Erin P. O. Donnell, Leticia Ryan, Thuy Ngo, Lisa Yanek
Purpose: Children and adolescents with low Socioeconomic Status (SES) have higher rates of mental health problems and unmet mental health needs. Often low-income areas where children of low SES may reside have shortages of mental health resources. This study describes community characteristics of high-risk mental health patients who sought emergency care for an acute psychiatric crisis.
Methods: This retrospective cohort study uses community-level census data to evaluate specific socioeconomic characteristics associated with the neighborhoods where mental health patients resided at the time of presentation to an urban pediatric emergency department.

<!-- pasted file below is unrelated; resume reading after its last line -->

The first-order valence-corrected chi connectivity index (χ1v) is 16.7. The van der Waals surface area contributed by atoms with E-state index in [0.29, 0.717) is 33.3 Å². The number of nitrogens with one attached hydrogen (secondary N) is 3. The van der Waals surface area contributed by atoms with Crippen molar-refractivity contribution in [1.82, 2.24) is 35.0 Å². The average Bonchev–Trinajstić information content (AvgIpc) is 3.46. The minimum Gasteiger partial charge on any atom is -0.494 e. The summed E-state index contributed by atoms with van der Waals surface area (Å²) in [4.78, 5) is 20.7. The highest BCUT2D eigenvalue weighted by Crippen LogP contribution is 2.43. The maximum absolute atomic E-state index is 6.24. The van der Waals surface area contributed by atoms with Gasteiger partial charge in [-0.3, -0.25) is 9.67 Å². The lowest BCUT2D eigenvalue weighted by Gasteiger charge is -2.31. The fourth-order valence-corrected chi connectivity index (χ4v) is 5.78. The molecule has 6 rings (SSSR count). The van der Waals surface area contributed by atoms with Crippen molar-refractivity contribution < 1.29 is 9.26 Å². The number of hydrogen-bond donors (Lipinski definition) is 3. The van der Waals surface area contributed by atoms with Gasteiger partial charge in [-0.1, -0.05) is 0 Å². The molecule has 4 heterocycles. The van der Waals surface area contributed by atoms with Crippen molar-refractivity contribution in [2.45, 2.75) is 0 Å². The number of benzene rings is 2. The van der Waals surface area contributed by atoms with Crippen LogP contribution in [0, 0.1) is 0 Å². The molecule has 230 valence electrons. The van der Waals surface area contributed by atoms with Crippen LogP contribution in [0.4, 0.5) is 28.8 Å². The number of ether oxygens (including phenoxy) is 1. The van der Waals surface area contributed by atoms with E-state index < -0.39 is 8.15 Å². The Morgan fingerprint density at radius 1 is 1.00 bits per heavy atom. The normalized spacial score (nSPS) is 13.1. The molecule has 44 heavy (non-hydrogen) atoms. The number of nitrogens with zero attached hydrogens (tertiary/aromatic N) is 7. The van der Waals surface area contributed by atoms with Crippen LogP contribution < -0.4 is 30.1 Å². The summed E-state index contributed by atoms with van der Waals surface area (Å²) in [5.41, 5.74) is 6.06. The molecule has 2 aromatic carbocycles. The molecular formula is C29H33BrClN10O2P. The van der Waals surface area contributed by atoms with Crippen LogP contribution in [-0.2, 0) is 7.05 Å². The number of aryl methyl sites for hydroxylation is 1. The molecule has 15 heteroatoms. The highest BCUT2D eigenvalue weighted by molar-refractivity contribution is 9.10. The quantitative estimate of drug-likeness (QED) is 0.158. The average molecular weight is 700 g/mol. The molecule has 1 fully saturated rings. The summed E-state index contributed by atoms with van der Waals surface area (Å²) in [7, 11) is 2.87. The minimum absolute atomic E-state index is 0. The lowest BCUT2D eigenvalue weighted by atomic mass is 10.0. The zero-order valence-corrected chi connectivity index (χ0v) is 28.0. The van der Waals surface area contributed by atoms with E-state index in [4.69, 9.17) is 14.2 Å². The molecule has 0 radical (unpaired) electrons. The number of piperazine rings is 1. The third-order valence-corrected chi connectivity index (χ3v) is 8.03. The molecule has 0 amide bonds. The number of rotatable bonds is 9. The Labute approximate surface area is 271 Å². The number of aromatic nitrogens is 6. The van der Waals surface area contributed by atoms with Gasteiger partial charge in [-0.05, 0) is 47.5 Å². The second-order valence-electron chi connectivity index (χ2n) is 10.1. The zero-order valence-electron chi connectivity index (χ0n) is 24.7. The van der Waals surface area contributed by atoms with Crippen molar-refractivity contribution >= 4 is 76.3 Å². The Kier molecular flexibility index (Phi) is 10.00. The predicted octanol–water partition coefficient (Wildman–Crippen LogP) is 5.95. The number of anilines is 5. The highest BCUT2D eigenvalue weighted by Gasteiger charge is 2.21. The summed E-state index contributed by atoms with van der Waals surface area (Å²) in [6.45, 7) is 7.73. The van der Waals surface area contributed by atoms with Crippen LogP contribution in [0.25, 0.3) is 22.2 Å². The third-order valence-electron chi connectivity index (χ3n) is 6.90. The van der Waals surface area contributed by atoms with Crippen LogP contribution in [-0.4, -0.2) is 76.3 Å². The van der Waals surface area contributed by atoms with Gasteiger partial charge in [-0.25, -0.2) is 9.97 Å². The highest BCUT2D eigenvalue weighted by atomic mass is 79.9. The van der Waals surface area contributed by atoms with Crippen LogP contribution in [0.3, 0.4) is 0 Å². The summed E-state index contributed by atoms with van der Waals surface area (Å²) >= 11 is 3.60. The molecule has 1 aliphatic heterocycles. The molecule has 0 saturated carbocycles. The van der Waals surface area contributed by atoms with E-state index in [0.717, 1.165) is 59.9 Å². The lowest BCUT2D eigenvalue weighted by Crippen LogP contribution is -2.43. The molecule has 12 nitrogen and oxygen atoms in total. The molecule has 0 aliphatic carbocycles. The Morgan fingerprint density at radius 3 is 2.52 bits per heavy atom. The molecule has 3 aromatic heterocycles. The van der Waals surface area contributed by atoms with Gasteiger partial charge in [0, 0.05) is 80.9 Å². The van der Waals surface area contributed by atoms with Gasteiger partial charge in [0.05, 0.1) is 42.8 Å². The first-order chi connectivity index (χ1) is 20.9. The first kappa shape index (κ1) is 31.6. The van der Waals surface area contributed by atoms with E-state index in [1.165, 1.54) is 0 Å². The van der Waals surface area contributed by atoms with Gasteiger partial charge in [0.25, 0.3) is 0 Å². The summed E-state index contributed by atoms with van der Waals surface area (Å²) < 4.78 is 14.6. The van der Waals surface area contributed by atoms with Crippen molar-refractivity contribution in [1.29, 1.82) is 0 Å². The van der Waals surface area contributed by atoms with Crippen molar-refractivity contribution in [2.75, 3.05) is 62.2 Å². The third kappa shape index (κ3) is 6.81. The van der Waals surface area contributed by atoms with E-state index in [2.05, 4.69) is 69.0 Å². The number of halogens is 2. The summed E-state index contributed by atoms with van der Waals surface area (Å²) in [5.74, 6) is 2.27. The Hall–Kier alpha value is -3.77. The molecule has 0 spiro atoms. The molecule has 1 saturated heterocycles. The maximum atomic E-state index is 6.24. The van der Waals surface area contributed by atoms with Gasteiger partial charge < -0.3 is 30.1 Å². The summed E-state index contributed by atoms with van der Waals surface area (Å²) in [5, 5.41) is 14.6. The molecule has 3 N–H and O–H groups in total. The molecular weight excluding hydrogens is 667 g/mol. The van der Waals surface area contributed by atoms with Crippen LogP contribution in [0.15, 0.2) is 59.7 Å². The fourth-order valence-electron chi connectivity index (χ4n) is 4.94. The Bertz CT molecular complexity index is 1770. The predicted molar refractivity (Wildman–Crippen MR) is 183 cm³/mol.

Results: Most patients resided in Baltimore city and of these patients, the mean household income level and measures for educational status were considerably lower than state averages. Levels of violent crime were also higher for the communities where the study patients resided.
Conclusion: Children living in communities stricken by various social inequities may face a range of barriers that affect their mental health.